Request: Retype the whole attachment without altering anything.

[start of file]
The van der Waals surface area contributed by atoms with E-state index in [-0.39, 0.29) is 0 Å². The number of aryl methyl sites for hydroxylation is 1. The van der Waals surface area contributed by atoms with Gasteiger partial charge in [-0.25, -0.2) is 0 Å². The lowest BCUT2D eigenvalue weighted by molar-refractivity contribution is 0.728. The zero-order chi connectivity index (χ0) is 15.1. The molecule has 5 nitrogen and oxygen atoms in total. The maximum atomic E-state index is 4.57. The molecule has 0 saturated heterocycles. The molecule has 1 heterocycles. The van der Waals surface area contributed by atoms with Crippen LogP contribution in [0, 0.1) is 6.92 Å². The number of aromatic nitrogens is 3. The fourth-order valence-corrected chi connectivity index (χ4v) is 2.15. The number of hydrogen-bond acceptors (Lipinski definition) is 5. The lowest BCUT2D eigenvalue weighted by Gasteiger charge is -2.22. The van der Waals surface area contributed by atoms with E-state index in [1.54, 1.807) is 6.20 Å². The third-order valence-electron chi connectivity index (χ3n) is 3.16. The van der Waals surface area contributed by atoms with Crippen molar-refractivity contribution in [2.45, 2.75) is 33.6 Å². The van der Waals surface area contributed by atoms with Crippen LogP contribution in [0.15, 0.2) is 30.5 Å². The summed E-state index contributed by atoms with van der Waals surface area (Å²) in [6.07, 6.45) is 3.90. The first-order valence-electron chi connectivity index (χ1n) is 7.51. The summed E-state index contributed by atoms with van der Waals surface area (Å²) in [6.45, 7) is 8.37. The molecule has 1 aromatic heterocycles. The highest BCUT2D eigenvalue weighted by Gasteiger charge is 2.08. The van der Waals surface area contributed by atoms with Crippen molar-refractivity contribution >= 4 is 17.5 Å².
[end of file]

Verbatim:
The van der Waals surface area contributed by atoms with E-state index in [-0.39, 0.29) is 0 Å². The number of aryl methyl sites for hydroxylation is 1. The van der Waals surface area contributed by atoms with Gasteiger partial charge in [-0.25, -0.2) is 0 Å². The lowest BCUT2D eigenvalue weighted by molar-refractivity contribution is 0.728. The zero-order chi connectivity index (χ0) is 15.1. The molecule has 5 nitrogen and oxygen atoms in total. The maximum atomic E-state index is 4.57. The molecule has 0 saturated heterocycles. The molecule has 1 heterocycles. The van der Waals surface area contributed by atoms with Crippen LogP contribution in [0, 0.1) is 6.92 Å². The number of aromatic nitrogens is 3. The fourth-order valence-corrected chi connectivity index (χ4v) is 2.15. The number of hydrogen-bond acceptors (Lipinski definition) is 5. The lowest BCUT2D eigenvalue weighted by Gasteiger charge is -2.22. The van der Waals surface area contributed by atoms with E-state index in [1.54, 1.807) is 6.20 Å². The third-order valence-electron chi connectivity index (χ3n) is 3.16. The van der Waals surface area contributed by atoms with Crippen molar-refractivity contribution in [2.45, 2.75) is 33.6 Å². The van der Waals surface area contributed by atoms with Crippen LogP contribution in [0.15, 0.2) is 30.5 Å². The summed E-state index contributed by atoms with van der Waals surface area (Å²) in [6.07, 6.45) is 3.90. The first-order valence-electron chi connectivity index (χ1n) is 7.51. The summed E-state index contributed by atoms with van der Waals surface area (Å²) in [6.45, 7) is 8.37. The molecule has 1 aromatic heterocycles. The highest BCUT2D eigenvalue weighted by Gasteiger charge is 2.08. The van der Waals surface area contributed by atoms with Crippen molar-refractivity contribution >= 4 is 17.5 Å².